The rolling resistance of tires is caused by energy loss attended on repeated deformation of a tire at the time of travelling of cars. That is to say, the tire causes compressive deformation, bending deformatin and shearing deformation by load, and at the time of travelling, these deformations continuously move along the circumference of the tire. At that time, the dynamic energy loss occurs during repetition of various deformations and restoration in each portion of the tire. In other words, rubber-like materials, including tires, are the so-called viscoelastomers, and the stress-strain relation is not linear and the strain against the stress shows a following time lag. Owing to such a viscoelasticity of tires, the deformation at the time of touching the ground and restoration at the time of untouching are repeated during travelling, and at that time, the phase difference is caused between the stress and the strain. As a result, hysteresis loss, namely energy loss, is caused. The improvement of the rolling resistance is no more than reduction of such an energy loss. It is known that such an energy is largely affected by a tread rubber compound in addition to structures of carcass and breaker of a tire and a side wall rubber compound. Thus, for reducing the rolling resistance of a tire from the viewpoint of a tread rubber compound, it is necessary to reduce the energy loss owing to compressive deformation, bending deformation and shearing deformation. Considering from the dynamic viscoelasticity of a rubber, this means reduction of loss compliance [E"/(E*)2 ] and loss modulus (E").

On the other hand, the wet grip characteristic is considered to be a frictional resistance which generates against the stress that tires receive from a road upon gliding on uneven road. That is to say, a viscoelastomer such as a tire shows deformation and restoration with a time lag against the receiving stress, and as a result, a torque in the reverse direction to the travelling direction is generated. The resistance due to this torque is a frictional resistance, and it depends on the loss tangent (tan δ=E"/E') of the dynamic viscoelasticity (Nippon Gomu Kyokaishi, 48, No. 11, 1970). Therefore, though both the wet grip characteristic and rolling resistance characteristic depend on the dynamic loss characteristics [E", E"/(E*)2 and E"/E'], the wet grip characteristic is raised by increase of these values in contrast with the rolling resistance characteristic. In a word, the dynamic loss characteristic values are desirable to be large for the wet grip characteristic and desirable to be small for the rolling resistance characteristic. Therefore, it has been recognized that these both characteristics conflict with each other, and it has been considered that no satisfactory rubber composition cannot be obtained from the same raw material.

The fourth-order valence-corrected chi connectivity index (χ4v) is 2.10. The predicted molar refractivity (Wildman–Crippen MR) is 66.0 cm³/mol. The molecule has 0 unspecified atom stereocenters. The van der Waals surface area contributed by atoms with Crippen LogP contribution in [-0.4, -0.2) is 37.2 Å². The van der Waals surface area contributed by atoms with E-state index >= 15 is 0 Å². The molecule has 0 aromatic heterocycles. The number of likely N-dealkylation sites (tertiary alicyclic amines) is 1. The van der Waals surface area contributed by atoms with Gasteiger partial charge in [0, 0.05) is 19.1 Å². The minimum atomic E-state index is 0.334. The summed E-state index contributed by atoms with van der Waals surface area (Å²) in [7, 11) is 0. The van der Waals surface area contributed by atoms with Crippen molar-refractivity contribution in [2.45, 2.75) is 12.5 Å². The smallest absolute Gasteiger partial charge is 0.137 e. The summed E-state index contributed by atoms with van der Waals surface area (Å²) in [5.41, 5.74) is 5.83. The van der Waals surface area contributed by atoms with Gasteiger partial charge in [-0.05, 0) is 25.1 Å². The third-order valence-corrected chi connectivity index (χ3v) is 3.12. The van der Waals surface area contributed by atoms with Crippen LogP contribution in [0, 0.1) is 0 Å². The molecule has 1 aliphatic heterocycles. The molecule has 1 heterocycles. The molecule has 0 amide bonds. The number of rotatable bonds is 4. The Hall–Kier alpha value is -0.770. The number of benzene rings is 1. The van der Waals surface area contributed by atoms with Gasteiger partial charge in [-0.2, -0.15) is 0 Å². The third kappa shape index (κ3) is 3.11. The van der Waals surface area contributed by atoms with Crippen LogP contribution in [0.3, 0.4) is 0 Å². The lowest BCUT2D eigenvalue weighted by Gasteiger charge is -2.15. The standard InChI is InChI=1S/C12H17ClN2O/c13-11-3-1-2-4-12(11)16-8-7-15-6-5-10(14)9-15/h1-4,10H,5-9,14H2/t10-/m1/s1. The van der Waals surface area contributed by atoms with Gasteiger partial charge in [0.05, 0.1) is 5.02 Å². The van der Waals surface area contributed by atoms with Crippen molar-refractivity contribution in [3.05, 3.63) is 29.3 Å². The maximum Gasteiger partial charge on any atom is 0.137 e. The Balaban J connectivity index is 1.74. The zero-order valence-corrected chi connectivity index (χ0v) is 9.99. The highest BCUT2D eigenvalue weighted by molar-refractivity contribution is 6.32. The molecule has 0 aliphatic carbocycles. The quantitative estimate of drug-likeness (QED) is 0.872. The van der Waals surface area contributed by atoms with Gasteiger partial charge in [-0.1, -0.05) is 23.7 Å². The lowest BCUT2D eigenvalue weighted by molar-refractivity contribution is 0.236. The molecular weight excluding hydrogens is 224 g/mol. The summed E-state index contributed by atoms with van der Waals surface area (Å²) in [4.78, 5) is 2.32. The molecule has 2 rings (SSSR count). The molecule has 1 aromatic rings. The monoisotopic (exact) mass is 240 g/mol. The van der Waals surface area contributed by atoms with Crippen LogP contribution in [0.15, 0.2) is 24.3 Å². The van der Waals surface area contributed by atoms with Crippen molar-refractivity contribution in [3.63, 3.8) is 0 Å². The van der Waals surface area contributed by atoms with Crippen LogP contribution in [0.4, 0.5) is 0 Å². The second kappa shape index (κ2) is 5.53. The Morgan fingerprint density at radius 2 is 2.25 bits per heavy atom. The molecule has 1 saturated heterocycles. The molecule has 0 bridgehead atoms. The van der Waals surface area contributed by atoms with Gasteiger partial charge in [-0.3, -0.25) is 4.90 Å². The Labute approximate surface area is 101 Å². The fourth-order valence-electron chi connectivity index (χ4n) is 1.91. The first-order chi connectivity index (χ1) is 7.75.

SUMMARY OF THE INVENTION